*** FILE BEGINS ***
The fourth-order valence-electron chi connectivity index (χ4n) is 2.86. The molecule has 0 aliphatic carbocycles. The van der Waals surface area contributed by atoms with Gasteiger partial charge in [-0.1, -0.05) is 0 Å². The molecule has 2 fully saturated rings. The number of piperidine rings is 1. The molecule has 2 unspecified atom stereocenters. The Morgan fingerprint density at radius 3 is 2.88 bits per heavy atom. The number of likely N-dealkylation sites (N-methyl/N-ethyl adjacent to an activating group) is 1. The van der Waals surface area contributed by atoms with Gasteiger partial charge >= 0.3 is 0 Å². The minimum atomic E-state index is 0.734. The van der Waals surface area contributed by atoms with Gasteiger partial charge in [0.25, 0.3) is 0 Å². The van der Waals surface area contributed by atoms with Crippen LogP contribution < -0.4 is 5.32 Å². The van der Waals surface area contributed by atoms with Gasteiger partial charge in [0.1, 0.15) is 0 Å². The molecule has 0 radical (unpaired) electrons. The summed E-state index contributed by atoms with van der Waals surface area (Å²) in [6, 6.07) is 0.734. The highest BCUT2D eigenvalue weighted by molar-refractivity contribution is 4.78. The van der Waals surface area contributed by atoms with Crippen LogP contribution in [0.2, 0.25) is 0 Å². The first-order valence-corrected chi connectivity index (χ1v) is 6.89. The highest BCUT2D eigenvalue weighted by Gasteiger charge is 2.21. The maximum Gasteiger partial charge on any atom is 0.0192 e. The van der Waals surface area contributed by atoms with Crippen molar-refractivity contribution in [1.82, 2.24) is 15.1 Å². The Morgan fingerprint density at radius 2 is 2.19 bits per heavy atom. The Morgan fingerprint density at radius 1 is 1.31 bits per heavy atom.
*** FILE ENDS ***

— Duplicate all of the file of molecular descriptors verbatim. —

The fourth-order valence-electron chi connectivity index (χ4n) is 2.86. The molecule has 0 aliphatic carbocycles. The van der Waals surface area contributed by atoms with Gasteiger partial charge in [-0.1, -0.05) is 0 Å². The molecule has 2 fully saturated rings. The number of piperidine rings is 1. The molecule has 2 unspecified atom stereocenters. The Morgan fingerprint density at radius 3 is 2.88 bits per heavy atom. The number of likely N-dealkylation sites (N-methyl/N-ethyl adjacent to an activating group) is 1. The van der Waals surface area contributed by atoms with Gasteiger partial charge >= 0.3 is 0 Å². The minimum atomic E-state index is 0.734. The van der Waals surface area contributed by atoms with Gasteiger partial charge in [0.25, 0.3) is 0 Å². The van der Waals surface area contributed by atoms with Crippen LogP contribution < -0.4 is 5.32 Å². The van der Waals surface area contributed by atoms with Gasteiger partial charge in [0.1, 0.15) is 0 Å². The molecule has 0 radical (unpaired) electrons. The summed E-state index contributed by atoms with van der Waals surface area (Å²) in [6, 6.07) is 0.734. The highest BCUT2D eigenvalue weighted by molar-refractivity contribution is 4.78. The van der Waals surface area contributed by atoms with Crippen LogP contribution in [0.2, 0.25) is 0 Å². The first-order valence-corrected chi connectivity index (χ1v) is 6.89. The highest BCUT2D eigenvalue weighted by Gasteiger charge is 2.21. The maximum Gasteiger partial charge on any atom is 0.0192 e. The van der Waals surface area contributed by atoms with Crippen molar-refractivity contribution in [1.82, 2.24) is 15.1 Å². The Morgan fingerprint density at radius 2 is 2.19 bits per heavy atom. The Morgan fingerprint density at radius 1 is 1.31 bits per heavy atom.